Your water report is only an average picture of what happens over a year in your area, many miles’ worth of piping away from your tap. It’s generally good enough. If you want more accuracy, invest in either a water testing kit (LaMotte BrewLab is tailored for the homebrewer), or buy a water test from a reputable lab (Ward Laboratories has been a go-to for years).

In either case, this is where I throw in the towel and trust the experts. Get a water profile program and let it help you. While there are profilers included in most brewing software, I find the most accurate information from the aforementioned Bru’n Water. It’s an intimidating Excel spreadsheet with careful instructions. Martin offers a free version or a donation “pro” version on his website ( .com/site/brunwater). Once you’re set up, it offers you a vast selection of water profiles and helps you find adjustments based on your water, your malt bill, and your desired flavor.

Over the years, I’ve found his software to be accurate enough that I rarely check my pH anymore.


Do the Least Needed

A critical aspect of water chemistry is maximizing enzyme efficiency, and that is largely a matter of calcium and pH. Make sure your total calcium is above 50 ppm and that your mash pH—at mash temperature—is in the 5.1–5.6 range. A safe rule of thumb is to add 1 ml of lactic acid (at its usual 88 percent concentration) per gallon (3.8 l), if you have normal municipal water.

Brewers most commonly use lactic acid to adjust pH, plus calcium sulfate (gypsum/CaSO4) and calcium chloride (CaCl), playing salt-and-pepper to adjust calcium levels and taste. Once you start playing, you’ll begin to see the interplay—CaCl adds calcium and chloride, gypsum adds more calcium as well as the sulfate.

If you think of water adjustments as salt, sugar, and acid, you’ll understand why I heartily recommend a light hand with this stuff. It’s tempting to plug your numbers into Bru’n Water and run screaming headlong into all the additions. When we start playing with water calculators, we begin by trying to dial in our water profiles to precisely match our targets—2 grams of sulfate, 4 grams of Epsom salt, and a pinch of pickling lime! But as with an over-seasoned dish, there’s little you can do to fix a beer that’s been over-mineralized. It’s a waste of beer and salts to push these additions to the extremes, when in reality all you need or want is a little nudge to boost a flavor.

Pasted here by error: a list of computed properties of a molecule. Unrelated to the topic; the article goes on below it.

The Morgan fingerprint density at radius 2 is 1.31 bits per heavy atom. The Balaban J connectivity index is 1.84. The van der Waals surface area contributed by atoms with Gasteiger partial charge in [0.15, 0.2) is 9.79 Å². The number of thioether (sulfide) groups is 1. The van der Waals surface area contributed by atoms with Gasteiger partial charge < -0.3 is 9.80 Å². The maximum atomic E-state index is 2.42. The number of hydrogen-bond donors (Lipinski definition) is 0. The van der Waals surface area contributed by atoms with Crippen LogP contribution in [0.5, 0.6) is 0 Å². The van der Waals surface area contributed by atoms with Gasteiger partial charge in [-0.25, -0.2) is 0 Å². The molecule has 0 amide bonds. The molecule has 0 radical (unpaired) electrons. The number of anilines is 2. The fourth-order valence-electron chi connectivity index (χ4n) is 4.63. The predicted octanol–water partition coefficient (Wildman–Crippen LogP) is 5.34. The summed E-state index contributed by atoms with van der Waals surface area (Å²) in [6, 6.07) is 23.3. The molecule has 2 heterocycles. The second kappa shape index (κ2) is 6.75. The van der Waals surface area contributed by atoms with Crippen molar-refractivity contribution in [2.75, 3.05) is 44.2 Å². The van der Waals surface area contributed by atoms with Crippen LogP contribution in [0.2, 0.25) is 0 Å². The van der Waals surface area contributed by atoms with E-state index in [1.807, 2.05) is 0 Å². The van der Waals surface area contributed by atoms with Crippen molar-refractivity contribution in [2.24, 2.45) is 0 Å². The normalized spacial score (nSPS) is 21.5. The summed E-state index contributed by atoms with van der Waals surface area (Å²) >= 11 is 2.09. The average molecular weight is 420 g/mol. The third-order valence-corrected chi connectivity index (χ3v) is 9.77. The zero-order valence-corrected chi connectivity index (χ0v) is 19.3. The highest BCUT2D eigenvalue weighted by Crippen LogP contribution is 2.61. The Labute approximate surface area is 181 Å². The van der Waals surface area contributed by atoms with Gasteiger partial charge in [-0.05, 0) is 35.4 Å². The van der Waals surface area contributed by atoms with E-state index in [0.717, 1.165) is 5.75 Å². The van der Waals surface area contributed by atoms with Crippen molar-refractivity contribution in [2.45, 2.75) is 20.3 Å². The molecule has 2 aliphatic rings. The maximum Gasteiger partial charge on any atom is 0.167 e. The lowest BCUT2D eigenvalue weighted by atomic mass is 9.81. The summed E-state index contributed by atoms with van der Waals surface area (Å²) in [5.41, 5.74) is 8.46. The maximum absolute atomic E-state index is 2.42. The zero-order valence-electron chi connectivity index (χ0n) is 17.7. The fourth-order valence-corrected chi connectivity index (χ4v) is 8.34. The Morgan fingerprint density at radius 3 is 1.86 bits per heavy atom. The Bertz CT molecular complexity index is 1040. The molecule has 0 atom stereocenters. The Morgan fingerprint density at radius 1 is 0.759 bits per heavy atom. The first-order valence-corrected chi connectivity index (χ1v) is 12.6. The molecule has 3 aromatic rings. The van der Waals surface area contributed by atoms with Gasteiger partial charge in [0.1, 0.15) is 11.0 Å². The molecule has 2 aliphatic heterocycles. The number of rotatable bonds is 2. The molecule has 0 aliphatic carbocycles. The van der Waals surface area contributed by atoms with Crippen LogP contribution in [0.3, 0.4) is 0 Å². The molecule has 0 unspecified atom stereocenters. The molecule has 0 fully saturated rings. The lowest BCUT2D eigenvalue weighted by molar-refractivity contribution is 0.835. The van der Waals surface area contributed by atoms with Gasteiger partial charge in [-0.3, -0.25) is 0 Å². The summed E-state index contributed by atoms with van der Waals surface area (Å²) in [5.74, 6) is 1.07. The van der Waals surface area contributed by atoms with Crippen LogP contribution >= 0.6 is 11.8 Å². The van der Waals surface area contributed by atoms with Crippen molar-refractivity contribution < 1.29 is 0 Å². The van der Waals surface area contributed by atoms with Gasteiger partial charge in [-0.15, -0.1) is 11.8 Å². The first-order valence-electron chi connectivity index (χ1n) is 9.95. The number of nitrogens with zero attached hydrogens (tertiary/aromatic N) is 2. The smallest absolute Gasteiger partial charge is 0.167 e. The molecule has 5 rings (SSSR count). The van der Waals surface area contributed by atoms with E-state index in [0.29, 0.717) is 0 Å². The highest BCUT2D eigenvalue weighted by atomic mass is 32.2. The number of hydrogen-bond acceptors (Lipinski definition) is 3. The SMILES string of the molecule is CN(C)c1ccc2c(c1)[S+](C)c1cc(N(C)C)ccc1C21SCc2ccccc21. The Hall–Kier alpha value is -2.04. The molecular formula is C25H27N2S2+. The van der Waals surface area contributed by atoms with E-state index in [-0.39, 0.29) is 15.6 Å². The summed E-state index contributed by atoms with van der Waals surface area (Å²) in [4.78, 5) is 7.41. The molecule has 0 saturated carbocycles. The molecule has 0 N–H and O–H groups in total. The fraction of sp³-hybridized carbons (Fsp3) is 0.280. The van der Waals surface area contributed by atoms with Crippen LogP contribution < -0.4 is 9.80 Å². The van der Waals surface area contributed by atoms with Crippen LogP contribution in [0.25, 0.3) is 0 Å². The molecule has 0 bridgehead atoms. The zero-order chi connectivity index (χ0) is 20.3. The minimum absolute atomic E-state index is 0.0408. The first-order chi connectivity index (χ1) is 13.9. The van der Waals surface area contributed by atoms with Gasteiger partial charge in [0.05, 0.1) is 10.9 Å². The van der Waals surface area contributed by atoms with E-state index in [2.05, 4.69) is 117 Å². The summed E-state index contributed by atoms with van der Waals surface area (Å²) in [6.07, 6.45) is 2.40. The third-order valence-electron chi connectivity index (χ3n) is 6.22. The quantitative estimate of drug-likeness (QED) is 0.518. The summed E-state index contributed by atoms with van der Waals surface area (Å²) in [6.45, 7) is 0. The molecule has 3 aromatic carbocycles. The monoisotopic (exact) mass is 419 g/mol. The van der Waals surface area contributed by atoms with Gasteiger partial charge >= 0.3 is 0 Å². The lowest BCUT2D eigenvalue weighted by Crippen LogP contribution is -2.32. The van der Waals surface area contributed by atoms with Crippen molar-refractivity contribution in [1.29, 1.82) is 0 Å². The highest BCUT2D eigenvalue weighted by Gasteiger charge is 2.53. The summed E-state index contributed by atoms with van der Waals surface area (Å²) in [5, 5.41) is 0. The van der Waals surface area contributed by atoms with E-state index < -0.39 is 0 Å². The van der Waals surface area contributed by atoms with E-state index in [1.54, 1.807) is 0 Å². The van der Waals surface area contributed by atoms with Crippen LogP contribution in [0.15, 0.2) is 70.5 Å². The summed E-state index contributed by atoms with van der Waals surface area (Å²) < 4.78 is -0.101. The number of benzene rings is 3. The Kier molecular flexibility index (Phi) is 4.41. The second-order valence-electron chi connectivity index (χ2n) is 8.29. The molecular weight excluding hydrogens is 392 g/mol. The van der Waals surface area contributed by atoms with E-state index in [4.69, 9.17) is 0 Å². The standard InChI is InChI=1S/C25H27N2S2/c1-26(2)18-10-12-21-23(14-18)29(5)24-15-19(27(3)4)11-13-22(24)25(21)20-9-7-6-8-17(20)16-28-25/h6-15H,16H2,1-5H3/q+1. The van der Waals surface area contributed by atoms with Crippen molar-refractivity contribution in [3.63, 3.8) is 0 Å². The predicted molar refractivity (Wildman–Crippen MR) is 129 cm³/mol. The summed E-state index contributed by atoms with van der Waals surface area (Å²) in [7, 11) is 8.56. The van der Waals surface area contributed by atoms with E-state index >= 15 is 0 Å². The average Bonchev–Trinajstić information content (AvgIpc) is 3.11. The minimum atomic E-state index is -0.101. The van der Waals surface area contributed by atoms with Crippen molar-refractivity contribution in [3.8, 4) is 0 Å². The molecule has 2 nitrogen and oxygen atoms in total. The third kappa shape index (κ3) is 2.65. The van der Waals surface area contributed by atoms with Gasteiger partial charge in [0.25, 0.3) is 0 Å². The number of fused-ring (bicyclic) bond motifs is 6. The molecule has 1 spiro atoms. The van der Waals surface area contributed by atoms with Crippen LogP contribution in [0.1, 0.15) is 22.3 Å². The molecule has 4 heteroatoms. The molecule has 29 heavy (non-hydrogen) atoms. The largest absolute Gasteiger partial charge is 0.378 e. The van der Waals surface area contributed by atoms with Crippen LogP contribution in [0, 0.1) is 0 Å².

This most often happens when people find tables of classic brewing-city water profiles of unknown provenance. They want to push that Dublin, Munich, or Burton character to the max. Remember, you’re not the only brewer to mess with water chemistry—those brewers certainly did. So my recommendation is to always start with half the amounts recommended and see what that does for you. The mash and the boil aren’t the only place you can add water salts. If you start with a beer that’s under-seasoned, you can play kitchen scientist and add small portions of sulfate and chloride to a glass to adjust the taste.


Stop Stressing

Those previous two sections look like a lot of busy work and a path to maddening mind-numbness. Take a deep breath and realize that fairly quickly you’ll find patterns in your brewing.

In other words, you’ll figure out, “Oh, my water does this sort of thing without much adjustment” (e.g. saisons and me); or, “if I want to make a bitter beer that bounces out of the glass, I need X grams of gypsum to pop the hops.” And of course, every brewer figures out—barring extremes such as paler-than-pale or big, rich stouts—what the vast majority of their beers need in terms of acid additions (e.g., 1 ml of lactic acid per gallon to reach optimal pH levels).

This is what almost every water-aware brewer I’ve known does. Yes, there are a few obsessives out there who try to dial in every batch, but almost everyone has a few simple profiles, such as:

  • The Neutral: Acid adjustments and calcium levels. Maybe, depending on the brewery profile, a small gypsum addition to boost hop perception. Also really useful for lagers. This is what I do for saisons and almost all of my pale beers.
  • Malt-Forward: Acid for pH and favoring chloride over sulfate (2:1), to push malt perception (also favored by some, but not all, hazy IPA brewers to soften bitterness).
  • Hop-Forward: Acid again, but favoring sulfate/gypsum over chloride in that 2:1-ish ratio.
  • Dark as Midnight: To handle the greater acidity of darkly roasted grains, brewers traditionally recommend chalk (calcium carbonate), but that’s difficult to actually dissolve in water. Some brewers are shifting to pickling /slaked lime (calcium hydroxide). Judicious applications help keep the pH from shifting too acidic for mashing and round off the harsher notes. A bit of chloride helps as well to boost body perception.

You may notice that I’ve given you very few hard numbers here. When it comes to water, I hate to indulge the false security granted by a firm guideline. Everything depends on your base water and your target recipe.

What’s the easiest way to learn what to do with your water? Find a local brewery that’s making singing beers. Ask them. They know your water situation, and if they’re paying attention, they can give you a few quick pointers. Otherwise, you’d be well served to grab a local water report, a piece of software, and a moderate approach to spicing.

Next thing you’ll know, you’ll be doing the water dance.

Photo: Matt Graves/